Cambodia Travel Guide ->Sightseeing in Angkor->Preah Khan, Neak Pean, Ta Som


Preah Khan, Ta Som, and Neak Preah are a group of temples located close to the Jayatataka or Northern Baray of Angkor (a large artificial lake that is now dry). All three are Buddhist sites and associated with the famous King Jayavarman VII, the founder of Angkor Thom (both Preah Khan and Ta Som are dedicated to his father).

Preah Khan, a beautiful ruin, partially overgrown with impressive large trees, is one of the favourite monuments of visitors to Angkor. It is part of what the early explorers called the "Grand Circuit", i.e. it belongs to the outer temples. It lies beyond the north gate of Angkor Thom; you cannot walk there but need a car or motorbike (or at least a bicycle). There are no plans to restore Preah Khan completely. Instead, the World Monuments Fund, who has undertaken work on the temple, decided to present it as a partial ruin and to conserve the vegetation.

Preah Khan is large, it covers 57 hectares. It is enclosed by four concentric walls and surrounded by a moat. It is more like a small town than just a monastery. Inscriptions found at Preah Khan reports that a community of over 90.000 people was associated with it. The living spaces for the monks, novices, and lay caretakers were probably located between the outer and the second wall.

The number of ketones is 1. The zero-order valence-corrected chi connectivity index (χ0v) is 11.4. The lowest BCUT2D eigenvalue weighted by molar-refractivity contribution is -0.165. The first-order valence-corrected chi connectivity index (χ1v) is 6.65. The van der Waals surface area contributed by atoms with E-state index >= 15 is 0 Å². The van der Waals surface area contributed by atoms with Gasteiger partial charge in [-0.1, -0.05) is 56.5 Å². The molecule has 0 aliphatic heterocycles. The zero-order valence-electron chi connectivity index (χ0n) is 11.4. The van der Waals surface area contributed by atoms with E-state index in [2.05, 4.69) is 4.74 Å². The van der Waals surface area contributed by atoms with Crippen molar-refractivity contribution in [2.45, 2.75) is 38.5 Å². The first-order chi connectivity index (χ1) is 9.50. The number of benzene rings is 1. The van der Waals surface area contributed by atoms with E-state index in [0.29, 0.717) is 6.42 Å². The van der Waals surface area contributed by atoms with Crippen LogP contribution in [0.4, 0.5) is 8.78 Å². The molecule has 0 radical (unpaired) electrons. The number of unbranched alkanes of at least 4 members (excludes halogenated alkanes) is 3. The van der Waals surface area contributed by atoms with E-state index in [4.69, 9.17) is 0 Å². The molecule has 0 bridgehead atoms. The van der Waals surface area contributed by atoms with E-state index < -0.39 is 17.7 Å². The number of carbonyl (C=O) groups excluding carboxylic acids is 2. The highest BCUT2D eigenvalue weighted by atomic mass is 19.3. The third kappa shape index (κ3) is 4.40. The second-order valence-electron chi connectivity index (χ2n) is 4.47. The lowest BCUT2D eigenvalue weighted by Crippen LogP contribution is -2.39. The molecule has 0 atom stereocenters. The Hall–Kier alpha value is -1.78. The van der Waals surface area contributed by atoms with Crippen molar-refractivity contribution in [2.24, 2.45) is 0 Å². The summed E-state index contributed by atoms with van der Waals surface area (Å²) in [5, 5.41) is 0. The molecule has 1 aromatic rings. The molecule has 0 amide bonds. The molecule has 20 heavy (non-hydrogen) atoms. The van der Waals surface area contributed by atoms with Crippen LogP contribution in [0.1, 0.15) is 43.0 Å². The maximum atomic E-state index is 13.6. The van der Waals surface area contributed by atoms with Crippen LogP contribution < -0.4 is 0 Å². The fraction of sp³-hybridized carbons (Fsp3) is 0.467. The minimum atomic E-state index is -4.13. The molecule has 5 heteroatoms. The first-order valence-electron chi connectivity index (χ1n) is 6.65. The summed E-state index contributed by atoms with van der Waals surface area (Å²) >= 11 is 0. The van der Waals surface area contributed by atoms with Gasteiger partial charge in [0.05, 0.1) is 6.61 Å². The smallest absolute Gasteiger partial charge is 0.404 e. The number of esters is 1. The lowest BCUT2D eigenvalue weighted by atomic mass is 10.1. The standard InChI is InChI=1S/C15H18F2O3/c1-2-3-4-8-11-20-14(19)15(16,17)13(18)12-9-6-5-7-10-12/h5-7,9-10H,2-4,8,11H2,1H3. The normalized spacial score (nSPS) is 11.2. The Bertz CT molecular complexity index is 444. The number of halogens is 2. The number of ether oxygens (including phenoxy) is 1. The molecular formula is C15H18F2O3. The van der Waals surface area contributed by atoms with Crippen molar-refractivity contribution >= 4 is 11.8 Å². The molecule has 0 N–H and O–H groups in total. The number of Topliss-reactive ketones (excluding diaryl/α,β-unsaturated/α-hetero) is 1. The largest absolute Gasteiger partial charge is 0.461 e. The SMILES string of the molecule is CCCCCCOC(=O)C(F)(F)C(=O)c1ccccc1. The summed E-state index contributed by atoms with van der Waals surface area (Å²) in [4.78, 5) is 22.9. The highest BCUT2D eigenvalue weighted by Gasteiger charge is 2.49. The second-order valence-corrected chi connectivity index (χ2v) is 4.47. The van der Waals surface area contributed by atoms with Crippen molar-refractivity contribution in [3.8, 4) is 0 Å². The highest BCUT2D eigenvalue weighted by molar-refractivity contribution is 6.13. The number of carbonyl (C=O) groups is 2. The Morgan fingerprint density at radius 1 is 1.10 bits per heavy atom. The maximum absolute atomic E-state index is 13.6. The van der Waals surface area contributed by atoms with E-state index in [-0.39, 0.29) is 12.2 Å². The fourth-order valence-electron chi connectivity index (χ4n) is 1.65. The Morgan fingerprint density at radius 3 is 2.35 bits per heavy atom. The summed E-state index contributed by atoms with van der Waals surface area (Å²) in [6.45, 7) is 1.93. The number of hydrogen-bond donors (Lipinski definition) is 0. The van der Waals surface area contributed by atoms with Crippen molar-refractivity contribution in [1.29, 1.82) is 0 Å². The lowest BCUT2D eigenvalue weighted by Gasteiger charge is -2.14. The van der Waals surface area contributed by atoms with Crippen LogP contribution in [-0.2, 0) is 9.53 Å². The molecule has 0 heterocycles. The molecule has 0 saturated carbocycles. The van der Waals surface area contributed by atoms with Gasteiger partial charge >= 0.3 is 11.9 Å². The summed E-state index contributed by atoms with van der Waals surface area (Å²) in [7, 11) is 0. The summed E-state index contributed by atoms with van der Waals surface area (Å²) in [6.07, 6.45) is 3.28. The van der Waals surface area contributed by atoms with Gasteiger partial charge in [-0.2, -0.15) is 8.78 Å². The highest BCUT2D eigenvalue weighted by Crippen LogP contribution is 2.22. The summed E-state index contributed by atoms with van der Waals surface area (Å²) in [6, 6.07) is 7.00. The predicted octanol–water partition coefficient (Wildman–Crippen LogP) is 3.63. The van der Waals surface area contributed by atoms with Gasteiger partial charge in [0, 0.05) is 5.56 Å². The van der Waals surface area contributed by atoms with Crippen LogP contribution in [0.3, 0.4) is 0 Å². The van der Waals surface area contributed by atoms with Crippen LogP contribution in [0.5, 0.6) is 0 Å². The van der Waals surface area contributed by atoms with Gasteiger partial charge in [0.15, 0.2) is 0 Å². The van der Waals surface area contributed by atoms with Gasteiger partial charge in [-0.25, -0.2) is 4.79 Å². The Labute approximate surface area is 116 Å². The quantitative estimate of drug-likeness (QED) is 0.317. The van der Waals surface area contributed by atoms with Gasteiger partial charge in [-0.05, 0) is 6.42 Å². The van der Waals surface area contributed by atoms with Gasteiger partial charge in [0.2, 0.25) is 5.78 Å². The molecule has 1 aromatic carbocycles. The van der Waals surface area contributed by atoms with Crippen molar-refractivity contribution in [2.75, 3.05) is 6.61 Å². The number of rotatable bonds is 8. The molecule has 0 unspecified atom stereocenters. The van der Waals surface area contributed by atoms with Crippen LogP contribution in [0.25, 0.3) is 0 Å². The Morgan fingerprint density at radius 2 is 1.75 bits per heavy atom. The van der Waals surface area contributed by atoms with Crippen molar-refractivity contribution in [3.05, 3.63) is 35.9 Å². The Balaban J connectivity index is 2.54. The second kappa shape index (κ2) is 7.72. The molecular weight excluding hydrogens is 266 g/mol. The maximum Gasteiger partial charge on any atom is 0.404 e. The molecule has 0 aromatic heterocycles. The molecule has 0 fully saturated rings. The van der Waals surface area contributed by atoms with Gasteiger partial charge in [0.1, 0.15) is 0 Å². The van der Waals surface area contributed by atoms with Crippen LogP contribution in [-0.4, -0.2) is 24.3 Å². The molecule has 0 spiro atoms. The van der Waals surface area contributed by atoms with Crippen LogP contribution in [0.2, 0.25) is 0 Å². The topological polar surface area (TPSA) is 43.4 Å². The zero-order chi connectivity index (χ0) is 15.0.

Preah Khan

Preah Khan means "sacred sword" which refers to a legendary sword owned by Jayavarman II in the late ninth century. The temple was built in the later 12th century, during the reign of King Jayavarman VII. Like the Bayon, it is a Buddhist temple (though Jayavarman VIIth successors tried to turn it into a Hindu temple after his death - they added shrines dedicated to Hindu gods, chipped out Buddha images, and added beards to the Buddhas depicted in the reliefs to make them look like Rishi - Hindu wise men). The most impressive feature of Preah Khan is perhaps the surrounding jungle - large trees with twisted roots cling to the laterite and sandstone walls. Because nature is so close, the temple has a very serene and almost numinous atmosphere.
In one of the courtyards of Preah Kahn


The temple is best entered form the east (taxi drivers will usually try to drop you off and pick you up again at the west entrance, as this is the more usual place, but will also take you to take east gate if you insist. If you enter it from the west you see the temple in reverse). A processional way flanked by rows of stone lanterns leads to it. After this comes a causeway like the one that leads to Angkor Thom - gods on the left and demons on the right hold the body of a large stone serpent on their knees. This signifies that Preah Khan once had the status of and was used as a royal city, perhaps Jayavarman VII had his palace there while Angkor Thom was completed.

Next you reach a laterite enclosure wall with Garuda guardian figures carved out of sandstone. Now walk through the impressive Gopura (entry tower). Behind the next two enclosure walls lies the main temple complex. From here you can see the labyrinth of pavilions, halls, chapels, rooms, and galleries.